Rock Legend shares insights through books, music
July 16, 2014When Rick Springfield plays at Harrah's Casino on July 20, attendees won't just be enjoying his music, they'll be seeing a real renaissance man in action. The 64-year-old songwriter – rocker – actor has another feather to add to his cap, that of best selling fiction author. But according to Springfield, it wasn't difficult for him to put the words on the page for his new book, "Magnificent Vibration." The story really took on a life of its own, he said in a recent interview with the Valley Roadrunner.
"It kind of wrote itself," said Springfield, adding he always wanted to be a writer as a child growing up. "I didn't really have a plan or a direction for the story. I just kind of let it take its own lead and it goes some pretty bizarre places."
"Magnificent Vibration" is the story of Horatio Cotton, a man who has recently discovered that his wife has had numerous affairs with "a veritable Rolodex of strangers." He steals a self-help book to try and figure out how to rebuild his life and inscribed in the front, finds an 800 number. Horatio doesn't expect it to be God's personal line, but it is. All bets are off from there as Horatio meets two others with the same book, the same phone number, and the same results. The three set out on a journey that just might answer all of their questions.
"The story is about a guy who steals a book and on the inside there is an inscription with a phone number, 1-800-Call-God and he does," said Springfield. "It's actually God on the other end of the line and God has a bit of an attitude and is kind of upset the way we are handling his beautiful planet and it goes pretty south from there, but there are a lot of surprises and twists and turns."
Called "thought-provoking, a surprising odyssey" and "rollicking romp of a book," "Magnificent Vibration" debuted on The New York Times Best Seller List at number 18 and that success is something not lost on Springfield.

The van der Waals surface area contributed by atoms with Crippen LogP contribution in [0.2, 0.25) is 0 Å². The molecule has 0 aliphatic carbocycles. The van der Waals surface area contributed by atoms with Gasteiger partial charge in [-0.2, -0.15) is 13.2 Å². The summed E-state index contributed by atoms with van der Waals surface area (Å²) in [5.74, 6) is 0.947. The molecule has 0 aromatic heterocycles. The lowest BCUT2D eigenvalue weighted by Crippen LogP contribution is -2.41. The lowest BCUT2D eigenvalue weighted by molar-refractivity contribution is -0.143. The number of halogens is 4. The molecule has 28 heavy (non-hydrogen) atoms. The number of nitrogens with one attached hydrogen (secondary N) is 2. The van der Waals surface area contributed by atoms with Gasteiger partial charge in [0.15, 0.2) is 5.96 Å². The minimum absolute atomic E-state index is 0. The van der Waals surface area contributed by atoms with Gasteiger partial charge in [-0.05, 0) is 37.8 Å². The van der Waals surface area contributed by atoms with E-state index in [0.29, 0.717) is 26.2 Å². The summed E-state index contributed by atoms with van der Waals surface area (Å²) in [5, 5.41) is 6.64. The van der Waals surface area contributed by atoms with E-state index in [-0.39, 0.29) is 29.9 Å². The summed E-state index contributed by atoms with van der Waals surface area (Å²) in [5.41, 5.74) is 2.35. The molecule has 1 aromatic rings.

"The reviews have been something else. They've been better for my books than for my music," he said with a laugh. "I hope they (readers) have fun with it, it's dark humor and it does have a heart. It's got a soul and a point, but mainly it's a fantasy tale that entertains, which is what I obviously hope it will do."
Penned by none other than Springfield, his autobiography "Late, Late At Night" entered the famed bestsellers list at number 13, and was named one of the top 25 rock autobiographies of all time. "Magnificent Vibration" appears to be headed down the same path to success.
Success hasn't spoiled this hardworking entertainer, however. When he isn't at home working on the sequel to his current bestseller, he is out promoting his books and music or he's writing fresh songs to share with his fans around the world. Those who are lucky enough to get tickets to the July 20 show at Harrah's will hear not only what he calls "required" songs but some new music as well.
"It's very important for me to keep playing new music," Springfield said. "I just get up there and give it everything. I just want to get up there and give a great show… It's like a great party and we have the best party we possibly can."
Springfield said that he enjoys playing all kinds of venues, but he loves the audience connection he gets in smaller venues such as the one Harrah's offers.
"It's all about the audience and the energy of the audience for me," he said. "My band is a high energy show and it's really guided by the energy of the audience so obviously with more people, the higher the energy level. But at a smaller show, it generally sounds better and I can connect a little more personally."
For a guy like Springfield though, it's all about the experience and how he can give fans of his music and writing what they want.
"I mean I put my heart and soul into everything I do and people take out of it what they want to take out of it," he said. "In the end it's all just sharing ideas with other people."